Smart hotel? Japan opens a hotel run by robots

Robots and automated services will save energy, cut labor costs, reduce waste, and lead to a self-sufficient, solar-powered hotel, say owners.

Shizuo Kambayashi/AP
On Wednesday, July 15, 2015 Japan opened the world's first hotel run entirely by robots.

Has Japan found the pinnacle of modernity? At a new hotel, which opened to guests on Friday, a robot will check you in, take your bags, and escort you to your room.

The metal-and-silicone employees at Henn-na Hotel – which translates as "weird hotel" – include a female-shaped humanoid with blinking lashes that speaks Japanese at the reception desk, alongside an English speaking, dinosaur-shaped robot wearing a bow tie.

Hideo Sawada, who runs the hotel in southwest Japan as part of Huis Ten Bosch theme park, says the robots and other technology are not gimmicks but a serious effort at efficiency and technological progress.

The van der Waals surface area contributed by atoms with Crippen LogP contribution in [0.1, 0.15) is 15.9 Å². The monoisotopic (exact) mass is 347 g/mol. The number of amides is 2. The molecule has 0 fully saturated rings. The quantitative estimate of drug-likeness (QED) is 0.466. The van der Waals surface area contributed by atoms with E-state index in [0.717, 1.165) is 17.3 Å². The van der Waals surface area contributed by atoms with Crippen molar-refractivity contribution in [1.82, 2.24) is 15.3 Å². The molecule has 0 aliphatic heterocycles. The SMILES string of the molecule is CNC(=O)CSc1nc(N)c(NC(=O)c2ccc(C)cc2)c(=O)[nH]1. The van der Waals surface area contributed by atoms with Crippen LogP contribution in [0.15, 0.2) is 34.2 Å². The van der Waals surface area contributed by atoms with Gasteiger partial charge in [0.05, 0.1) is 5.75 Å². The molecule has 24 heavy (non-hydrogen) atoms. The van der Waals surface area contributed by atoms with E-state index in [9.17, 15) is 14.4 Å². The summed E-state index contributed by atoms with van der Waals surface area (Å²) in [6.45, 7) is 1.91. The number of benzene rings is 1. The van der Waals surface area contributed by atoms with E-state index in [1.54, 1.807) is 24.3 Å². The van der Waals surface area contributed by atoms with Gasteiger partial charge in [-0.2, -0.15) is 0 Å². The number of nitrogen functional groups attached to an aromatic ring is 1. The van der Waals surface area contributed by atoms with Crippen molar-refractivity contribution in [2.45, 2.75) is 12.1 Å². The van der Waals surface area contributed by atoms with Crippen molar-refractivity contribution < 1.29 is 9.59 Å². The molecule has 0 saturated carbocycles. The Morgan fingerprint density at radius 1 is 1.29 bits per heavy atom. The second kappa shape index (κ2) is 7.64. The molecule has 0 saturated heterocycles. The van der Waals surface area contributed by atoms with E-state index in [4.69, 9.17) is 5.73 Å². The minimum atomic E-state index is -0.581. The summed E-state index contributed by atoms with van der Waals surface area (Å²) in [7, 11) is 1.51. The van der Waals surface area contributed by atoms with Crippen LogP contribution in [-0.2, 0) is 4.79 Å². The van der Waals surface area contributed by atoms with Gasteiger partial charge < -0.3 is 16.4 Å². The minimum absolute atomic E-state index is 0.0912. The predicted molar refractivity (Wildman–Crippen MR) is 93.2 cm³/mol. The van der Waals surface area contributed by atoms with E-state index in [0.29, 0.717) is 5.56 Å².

"I wanted to highlight innovation," Mr. Sawada told the Associated Press. "I also wanted to do something about hotel prices going up."

The hotel is keyless. Each room has a facial recognition lock instead of the standard electronic keys. A digital image of the guest’s face is registered during check-in.

In the hotel rooms, a high-tech system senses how hot or cold guests are and adjusts the room temperature accordingly.

Each of the 72 rooms has a "Tuly," a lamp-sized robot in the shape of a fat pink tulip that can answer simple questions like, "What time is it?" and "What is the weather tomorrow?" Guests can also tell Tuly to turn the room lights on or off, as there are no switches on the walls.

According to the Associated Press, rooms at the Henn-na Hotel start at 9,000 yen ($80), a bargain for Japan, where five-star hotels cost two or three times as much.

Japan has long led the world in robot development in manufacturing, and has recently focused on human-robot interaction. In April, a robot greeted shoppers at Tokyo's Mitsukoshi department store.

At Japan’s Kansai University, researchers are developing a robot that can sweat, sprout goosebumps when faced with a cool breeze or told a scary story, and breathe.

Follow CSMonitor's board Tech & Innovation on Pinterest.
of stories this month > Get unlimited stories
You've read  of  free articles. Subscribe to continue.

Unlimited digital access $11/month.

Get unlimited Monitor journalism.